The Curry School is proud to have contributed to the successful careers of a number of men and women at the helm of other colleges and universities. Their leadership is helping to ensure that adult students—regardless of their age, location, or life circumstances – have access to the high quality education they need.
Eight alumni higher ed leaders have graciously agreed to speak with Curry magazine about the challenges facing higher education, the evolving needs of their student-customers, and the innovations their institutions will adopt to remain competitive.
What are the most significant changes have you have observed over your years working in higher education administration regarding the products and services demanded by students?
President, Webster University
The growing diversity of Webster students (as an example) ranges from traditional age residential undergraduates to working adults studying at sites across the United States to those in active military service taking online classes while deployed overseas. Internationally, they include undergraduate and graduate students completing degrees at our residential campuses in Europe and Asia and traveling cohort groups of students who complete global degrees at five international sites in eleven months. As a result, the evolving products and services they most need and demand entail 24-hour online access to information and support regarding academic programs, advising, financial aid, career services, and so on.
President, James Madison University
Students at JMU expect a fulfilling collegiate experience in addition to a degree. As costs to the family have risen, students are more concerned about the value of their education and as the job market has become more challenging students have become more interested in internships and alumni contacts to improve their competitiveness in the market.
President, Susquehanna University
My observation is that we live in a highly competitive world and that our campuses are comprised of very bright people who are constantly trying to strengthen and improve the educational experiences of our students. The past 20 years have been in a golden era with regard to capital construction. Our campuses, of all types have improved facilities for teaching and learning both in and outside the classroom. I don’t know that I would say that these have been demanded by students but to be sure they have been attractive to students, just as have been expansions and improvements in curricula, faculty-student research collaborations, service learning, internships, and study away opportunities. There is real competition in higher education, which has significantly fueled these improvements.
President, Blue Ridge Community College
I don’t believe students have been asking for new or different products or services over the years, but I
do believe their needs for support services have increased. Despite many notable exceptions, students generally appear to me to have become less directed and less motivated than they once were. We need to redouble our efforts at helping students see the linkages between their education and their future; between the course work they engage in and their innate passion for the work they will do for the rest of their lives. Without a clear understanding of that connection, I believe students can’t discover the desire for lifelong learning that many from earlier generations take for granted.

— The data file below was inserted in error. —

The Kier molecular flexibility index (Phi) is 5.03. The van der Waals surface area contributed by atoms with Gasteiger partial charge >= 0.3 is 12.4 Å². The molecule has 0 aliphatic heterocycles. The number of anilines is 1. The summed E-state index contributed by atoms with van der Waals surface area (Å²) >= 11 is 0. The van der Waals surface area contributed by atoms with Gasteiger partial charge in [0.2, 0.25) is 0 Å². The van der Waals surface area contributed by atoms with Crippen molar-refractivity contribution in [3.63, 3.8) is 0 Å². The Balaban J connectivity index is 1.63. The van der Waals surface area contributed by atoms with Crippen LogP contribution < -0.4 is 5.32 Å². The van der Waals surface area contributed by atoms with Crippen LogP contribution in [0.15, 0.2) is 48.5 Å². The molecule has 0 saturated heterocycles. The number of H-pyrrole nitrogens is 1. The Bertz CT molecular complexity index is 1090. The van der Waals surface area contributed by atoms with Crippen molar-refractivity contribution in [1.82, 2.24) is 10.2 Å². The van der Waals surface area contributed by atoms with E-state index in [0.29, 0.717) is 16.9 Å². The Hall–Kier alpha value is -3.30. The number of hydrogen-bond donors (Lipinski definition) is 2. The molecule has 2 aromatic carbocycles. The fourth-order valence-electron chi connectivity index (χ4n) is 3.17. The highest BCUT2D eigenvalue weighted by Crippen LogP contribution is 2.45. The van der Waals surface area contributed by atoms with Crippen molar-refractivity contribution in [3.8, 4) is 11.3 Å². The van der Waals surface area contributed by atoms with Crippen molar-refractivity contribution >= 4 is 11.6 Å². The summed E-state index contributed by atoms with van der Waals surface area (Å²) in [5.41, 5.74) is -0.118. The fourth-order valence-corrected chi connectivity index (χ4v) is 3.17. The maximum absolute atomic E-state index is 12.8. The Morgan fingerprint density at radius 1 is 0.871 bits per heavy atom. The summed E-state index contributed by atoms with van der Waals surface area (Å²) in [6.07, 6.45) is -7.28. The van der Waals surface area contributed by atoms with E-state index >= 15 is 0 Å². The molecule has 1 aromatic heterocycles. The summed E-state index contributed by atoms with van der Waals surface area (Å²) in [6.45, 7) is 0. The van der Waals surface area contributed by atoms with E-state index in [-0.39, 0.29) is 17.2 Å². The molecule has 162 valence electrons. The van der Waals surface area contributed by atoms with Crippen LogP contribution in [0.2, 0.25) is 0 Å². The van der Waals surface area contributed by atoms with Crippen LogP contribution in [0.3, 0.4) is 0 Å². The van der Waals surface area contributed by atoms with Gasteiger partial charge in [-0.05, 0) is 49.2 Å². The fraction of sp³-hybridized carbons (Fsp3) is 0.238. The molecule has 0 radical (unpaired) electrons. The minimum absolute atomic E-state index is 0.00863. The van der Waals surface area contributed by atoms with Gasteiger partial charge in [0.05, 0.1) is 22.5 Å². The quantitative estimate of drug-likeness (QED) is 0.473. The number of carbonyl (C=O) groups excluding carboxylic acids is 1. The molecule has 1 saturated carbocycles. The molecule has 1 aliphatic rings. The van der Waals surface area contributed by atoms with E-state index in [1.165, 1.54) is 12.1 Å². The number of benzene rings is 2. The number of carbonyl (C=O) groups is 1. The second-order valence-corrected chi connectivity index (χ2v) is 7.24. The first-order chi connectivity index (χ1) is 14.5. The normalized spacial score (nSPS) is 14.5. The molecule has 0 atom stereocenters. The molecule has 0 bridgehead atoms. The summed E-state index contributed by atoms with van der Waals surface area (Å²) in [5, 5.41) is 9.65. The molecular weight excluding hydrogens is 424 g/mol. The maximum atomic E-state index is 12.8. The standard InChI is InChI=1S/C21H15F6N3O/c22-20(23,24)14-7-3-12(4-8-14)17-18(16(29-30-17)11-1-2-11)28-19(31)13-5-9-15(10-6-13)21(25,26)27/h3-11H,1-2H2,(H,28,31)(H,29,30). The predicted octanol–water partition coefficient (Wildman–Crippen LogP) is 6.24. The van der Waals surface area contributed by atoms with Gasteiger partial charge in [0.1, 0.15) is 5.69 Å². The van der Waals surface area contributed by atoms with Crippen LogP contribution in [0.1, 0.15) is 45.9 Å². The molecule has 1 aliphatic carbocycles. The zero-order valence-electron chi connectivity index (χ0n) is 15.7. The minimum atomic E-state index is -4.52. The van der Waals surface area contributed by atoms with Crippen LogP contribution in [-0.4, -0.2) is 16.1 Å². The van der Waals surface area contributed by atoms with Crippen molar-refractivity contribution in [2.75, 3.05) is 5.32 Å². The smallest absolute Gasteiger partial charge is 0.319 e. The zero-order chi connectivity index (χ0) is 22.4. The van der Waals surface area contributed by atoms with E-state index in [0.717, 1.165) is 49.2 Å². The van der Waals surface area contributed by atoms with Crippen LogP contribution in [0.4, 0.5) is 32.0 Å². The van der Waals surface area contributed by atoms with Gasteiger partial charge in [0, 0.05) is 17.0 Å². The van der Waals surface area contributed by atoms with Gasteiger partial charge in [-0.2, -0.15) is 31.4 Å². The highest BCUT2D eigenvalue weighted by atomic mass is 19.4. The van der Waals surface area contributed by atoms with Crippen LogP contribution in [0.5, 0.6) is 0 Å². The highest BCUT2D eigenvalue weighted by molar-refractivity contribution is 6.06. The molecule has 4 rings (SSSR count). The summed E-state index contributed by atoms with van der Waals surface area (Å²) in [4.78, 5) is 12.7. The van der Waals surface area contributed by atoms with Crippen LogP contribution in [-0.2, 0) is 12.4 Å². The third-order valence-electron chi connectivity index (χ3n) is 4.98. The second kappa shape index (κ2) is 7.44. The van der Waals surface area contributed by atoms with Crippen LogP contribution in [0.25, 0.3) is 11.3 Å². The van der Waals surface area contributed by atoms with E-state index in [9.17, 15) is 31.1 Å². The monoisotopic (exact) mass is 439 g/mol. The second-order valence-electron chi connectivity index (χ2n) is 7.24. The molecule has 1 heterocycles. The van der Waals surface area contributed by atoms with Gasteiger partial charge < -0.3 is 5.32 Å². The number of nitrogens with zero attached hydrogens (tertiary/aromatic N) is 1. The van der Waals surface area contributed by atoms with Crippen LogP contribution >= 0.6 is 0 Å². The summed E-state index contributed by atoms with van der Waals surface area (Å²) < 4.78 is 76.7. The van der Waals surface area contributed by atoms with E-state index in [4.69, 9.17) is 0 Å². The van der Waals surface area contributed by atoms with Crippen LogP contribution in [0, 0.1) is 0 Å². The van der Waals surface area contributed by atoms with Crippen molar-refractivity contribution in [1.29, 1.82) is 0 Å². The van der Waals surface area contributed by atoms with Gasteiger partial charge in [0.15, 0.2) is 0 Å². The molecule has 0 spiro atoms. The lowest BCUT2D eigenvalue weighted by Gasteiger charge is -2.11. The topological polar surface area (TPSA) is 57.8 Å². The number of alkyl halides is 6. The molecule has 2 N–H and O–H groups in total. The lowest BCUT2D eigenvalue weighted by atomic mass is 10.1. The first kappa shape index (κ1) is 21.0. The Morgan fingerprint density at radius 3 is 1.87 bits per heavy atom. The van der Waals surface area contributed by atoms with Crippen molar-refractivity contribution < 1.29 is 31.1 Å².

President, Virginia Intermont College
I began my career in higher education in 1978. I think one of the greatest changes since then is the shift to viewing students and their parents as customers, which I see as a good thing. There is also a greater expectation from students that programs be relevant to societal and global issues and that services be environmentally responsible. Again, these are changes for the better.
Chancellor, American InterContinental University
Students have become increasingly pragmatic and career oriented. Irrespective of academic discipline. Unless they are planning to attend graduate school immediately upon completing undergraduate study, students are interested in products and services that will help them bridge the gap between college and the workplace and prepare them for long-term career advancement. This has resulted in a growing demand for internship opportunities, placement assistance, networking arrangements, and career- related alumni services, as well as calls for greater attention to connecting theory and practice in the curriculum.
Executive Director, New College Institute
The demand for products and services has increased at traditional institutions, and institutions feel they must respond because of the competition for students. However, many students simply want a degree without all of the trimmings. This is especially true for older adults. Thus, there is a niche for offering this type of quality education.
Ben E. Hancock
President, Methodist University
Many students and their families are more knowledgeable about the higher education marketplace. They have looked closely at more institutions and are consumer oriented in terms of “best value” for their limited resources. Customer service is very important to students, and they expect their campus to provide greater ease in gaining access to services. “One stop shopping” is a common phrase used to describe this expectation. Colleges and universities like Methodist have responded by being more student centered in their philosophy and operations.
Question 2: What are the primary challenges ahead for higher education?
Question 3: What strategies are being considered by your institution for dealing with the demand to increase the number of Americans with college degrees in a struggling economy with limited public funding?